Hong Kong will reduce the hotel quarantine period for visitors from other countries

Hong Kong: International visitors will no longer need to stay in hotels for the first three days after arriving in Hong Kong; Instead, they will undergo four days of "home medical surveillance", which will allow them to roam only a small part of the city where mandatory vaccine pass checks are not required.

Following a high-level meeting of top officials last Wednesday, the long-awaited reduction from seven days of essential quarantine in a designated hotel was announced at the same time as mainland China introduced a two-color health code in style Went.
Passengers will currently have to spend a week in quarantine at the designated hotel of their choice as per the extant rules.

According to the revised plan, travelers coming from abroad will have to spend their first three days in hotels and the remaining time in isolation at home or any other hotel. They will be allowed to leave their homes or hotels in the last four days, but not in places where residents are required to use the "Get Out of Home" app to verify their vaccination status, so that most To be entered into public establishments, such as restaurants and bars.

Additionally, they are prohibited from participating in designated medical facilities, such as hospitals, and any activity that involves taking off their masks.

Passengers who test negative each day using rapid kits during a period of four days are allowed to use public transport, go to work and go to shopping malls.

As officials indicated earlier, the code will not apply to close contacts of Covid-19 patients, unlike some areas of mainland China where a similar system is in place. The already existing "Leave Home Safe" app will be linked to it.

Health officials in Hong Kong are warning the public that the number of daily COVID-19 cases could rise to 8,000 in the coming weeks.

The "circuit breaker" device used on airline routes was previously taken down by the authorities. Before now, certain flight routes were suspended if a certain number of infected passengers were brought in.

Caution about tests

According to health chief Lou Chung-Mau, performing RAT and PCR tests as needed is required by law, and violators can face fines of up to HK$25,000 or jail terms of up to six months.
Chief executive John Lee Ka-chiu said officials would have access to the personal information of those taking the tests. He stressed that he is confident most people will abide by the new rules.
With the implementation of the "3+4" policy, Li said, more people will use the airport to enter and exit Hong Kong, so we will also increase the manpower there.

 Yellow code for close contacts?

Lee said he had no intention of expanding the yellow health code to close contacts. This was due to the fact that resources were already focused on administering PCR tests under home surveillance, and the city lacked the capacity to cover close contacts, according to the chief executive.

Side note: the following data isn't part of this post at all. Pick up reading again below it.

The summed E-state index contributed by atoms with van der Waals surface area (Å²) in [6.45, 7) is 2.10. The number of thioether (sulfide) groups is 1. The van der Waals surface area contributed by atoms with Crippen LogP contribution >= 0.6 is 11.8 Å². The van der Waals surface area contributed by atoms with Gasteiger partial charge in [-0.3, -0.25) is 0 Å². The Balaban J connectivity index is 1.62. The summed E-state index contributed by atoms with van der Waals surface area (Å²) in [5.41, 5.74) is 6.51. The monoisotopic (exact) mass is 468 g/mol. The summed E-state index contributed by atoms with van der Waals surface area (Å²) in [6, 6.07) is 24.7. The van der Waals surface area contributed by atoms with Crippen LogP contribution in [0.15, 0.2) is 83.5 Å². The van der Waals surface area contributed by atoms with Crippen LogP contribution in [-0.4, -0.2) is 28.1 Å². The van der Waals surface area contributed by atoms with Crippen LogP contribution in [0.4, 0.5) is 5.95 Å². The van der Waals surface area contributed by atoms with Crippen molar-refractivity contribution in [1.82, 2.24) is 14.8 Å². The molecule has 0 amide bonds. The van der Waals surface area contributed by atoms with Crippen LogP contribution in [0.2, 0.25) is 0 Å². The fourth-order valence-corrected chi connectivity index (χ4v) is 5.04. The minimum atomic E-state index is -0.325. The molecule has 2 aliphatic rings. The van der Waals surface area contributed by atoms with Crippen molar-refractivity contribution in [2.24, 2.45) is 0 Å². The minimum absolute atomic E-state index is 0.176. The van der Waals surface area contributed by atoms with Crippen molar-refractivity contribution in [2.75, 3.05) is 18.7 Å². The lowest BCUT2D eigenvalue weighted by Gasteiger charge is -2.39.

Low suggested that the day of arrival be designated as Day 0. “Since passengers have recently arrived in Hong Kong, it is impossible to say that they have been quarantined for a day… so treating the day of arrival as Day 0 is completely accurate,” he explained.

Considering Hong Kong's Competition

In response to a question from a Post reporter, Lee said: "The main objective is that while we can control threats to public health, we also want to ensure that society has the highest level of economic and social security." activities to maintain Hong Kong's competitiveness and return to normal society as soon as possible.

“There is a balance of variables. In addition, we place great emphasis on reducing serious coronavirus cases and deaths, as well as protecting vulnerable populations such as the elderly and the very young. When we consider the best policies for Hong Kong To formulate this with Kong as a whole, we take various factors into account, he continued.

Lee said the government would regularly monitor the situation to determine if any additional measures were needed. Officials will also look for ways to use PCR tests more effectively.

Five pillars of pandemic policy

Mayor John Lee listed five key components to his pandemic strategy.

First: the health care system must deal with an increase in infections, so this will not be a "relaxed" approach,

Second: Using precise scientific techniques, the system will classify users into groups according to their risk levels.

Third: The administration will work to strike a balance between risk and economic growth to guarantee the livelihood of the people.

Fourth: Officials will reduce fatalities and serious cases.

Fifth: Vulnerable populations, including the elderly, children and people with long-term illnesses, will be protected.

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